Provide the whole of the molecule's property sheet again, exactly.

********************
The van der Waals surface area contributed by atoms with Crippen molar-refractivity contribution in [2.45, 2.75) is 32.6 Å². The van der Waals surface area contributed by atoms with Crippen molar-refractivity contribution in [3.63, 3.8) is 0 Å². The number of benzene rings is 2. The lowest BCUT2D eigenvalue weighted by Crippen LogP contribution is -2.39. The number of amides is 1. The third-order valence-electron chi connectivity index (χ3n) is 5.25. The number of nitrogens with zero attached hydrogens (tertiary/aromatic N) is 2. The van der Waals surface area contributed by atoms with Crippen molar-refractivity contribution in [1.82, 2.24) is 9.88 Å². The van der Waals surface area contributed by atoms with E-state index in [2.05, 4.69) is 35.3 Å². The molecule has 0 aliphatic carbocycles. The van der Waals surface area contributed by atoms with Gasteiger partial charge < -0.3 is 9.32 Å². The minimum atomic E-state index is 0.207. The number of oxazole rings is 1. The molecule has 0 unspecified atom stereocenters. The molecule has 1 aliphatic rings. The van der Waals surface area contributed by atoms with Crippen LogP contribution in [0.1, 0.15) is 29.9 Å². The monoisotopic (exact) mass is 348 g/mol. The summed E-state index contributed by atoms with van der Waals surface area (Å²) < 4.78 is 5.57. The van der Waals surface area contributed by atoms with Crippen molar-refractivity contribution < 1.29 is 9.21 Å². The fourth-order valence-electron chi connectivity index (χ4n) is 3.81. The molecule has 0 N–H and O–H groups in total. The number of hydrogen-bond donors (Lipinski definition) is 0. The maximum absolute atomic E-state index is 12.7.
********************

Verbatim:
The van der Waals surface area contributed by atoms with Crippen molar-refractivity contribution in [2.45, 2.75) is 32.6 Å². The van der Waals surface area contributed by atoms with Crippen molar-refractivity contribution in [3.63, 3.8) is 0 Å². The number of benzene rings is 2. The lowest BCUT2D eigenvalue weighted by Crippen LogP contribution is -2.39. The number of amides is 1. The third-order valence-electron chi connectivity index (χ3n) is 5.25. The number of nitrogens with zero attached hydrogens (tertiary/aromatic N) is 2. The van der Waals surface area contributed by atoms with Crippen molar-refractivity contribution in [1.82, 2.24) is 9.88 Å². The van der Waals surface area contributed by atoms with E-state index in [2.05, 4.69) is 35.3 Å². The molecule has 0 aliphatic carbocycles. The van der Waals surface area contributed by atoms with Gasteiger partial charge < -0.3 is 9.32 Å². The minimum atomic E-state index is 0.207. The number of oxazole rings is 1. The molecule has 0 unspecified atom stereocenters. The molecule has 1 aliphatic rings. The van der Waals surface area contributed by atoms with Crippen LogP contribution in [0.1, 0.15) is 29.9 Å². The monoisotopic (exact) mass is 348 g/mol. The summed E-state index contributed by atoms with van der Waals surface area (Å²) < 4.78 is 5.57. The van der Waals surface area contributed by atoms with Crippen molar-refractivity contribution < 1.29 is 9.21 Å². The fourth-order valence-electron chi connectivity index (χ4n) is 3.81. The molecule has 0 N–H and O–H groups in total. The number of hydrogen-bond donors (Lipinski definition) is 0. The maximum absolute atomic E-state index is 12.7.